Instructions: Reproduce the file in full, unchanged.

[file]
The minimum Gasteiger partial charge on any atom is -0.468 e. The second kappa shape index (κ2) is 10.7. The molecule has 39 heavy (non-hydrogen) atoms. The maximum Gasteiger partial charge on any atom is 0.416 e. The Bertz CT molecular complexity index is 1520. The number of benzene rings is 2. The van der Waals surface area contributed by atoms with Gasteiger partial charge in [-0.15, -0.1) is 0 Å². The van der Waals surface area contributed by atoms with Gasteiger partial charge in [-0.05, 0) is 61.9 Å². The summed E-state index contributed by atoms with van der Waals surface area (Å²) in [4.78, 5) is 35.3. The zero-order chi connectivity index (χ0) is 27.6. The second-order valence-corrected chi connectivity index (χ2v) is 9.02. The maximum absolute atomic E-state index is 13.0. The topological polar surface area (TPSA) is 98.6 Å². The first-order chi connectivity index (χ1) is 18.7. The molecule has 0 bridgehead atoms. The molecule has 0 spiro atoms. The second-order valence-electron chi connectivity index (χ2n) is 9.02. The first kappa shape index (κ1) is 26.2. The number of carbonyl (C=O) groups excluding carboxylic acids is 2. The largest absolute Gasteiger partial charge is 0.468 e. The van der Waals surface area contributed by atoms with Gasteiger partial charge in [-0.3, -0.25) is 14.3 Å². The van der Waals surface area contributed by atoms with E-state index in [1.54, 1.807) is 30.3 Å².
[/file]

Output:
The minimum Gasteiger partial charge on any atom is -0.468 e. The second kappa shape index (κ2) is 10.7. The molecule has 39 heavy (non-hydrogen) atoms. The maximum Gasteiger partial charge on any atom is 0.416 e. The Bertz CT molecular complexity index is 1520. The number of benzene rings is 2. The van der Waals surface area contributed by atoms with Gasteiger partial charge in [-0.15, -0.1) is 0 Å². The van der Waals surface area contributed by atoms with Gasteiger partial charge in [-0.05, 0) is 61.9 Å². The summed E-state index contributed by atoms with van der Waals surface area (Å²) in [4.78, 5) is 35.3. The zero-order chi connectivity index (χ0) is 27.6. The second-order valence-corrected chi connectivity index (χ2v) is 9.02. The maximum absolute atomic E-state index is 13.0. The topological polar surface area (TPSA) is 98.6 Å². The first-order chi connectivity index (χ1) is 18.7. The molecule has 0 bridgehead atoms. The molecule has 0 spiro atoms. The second-order valence-electron chi connectivity index (χ2n) is 9.02. The first kappa shape index (κ1) is 26.2. The number of carbonyl (C=O) groups excluding carboxylic acids is 2. The largest absolute Gasteiger partial charge is 0.468 e. The van der Waals surface area contributed by atoms with Gasteiger partial charge in [-0.3, -0.25) is 14.3 Å². The van der Waals surface area contributed by atoms with E-state index in [1.54, 1.807) is 30.3 Å².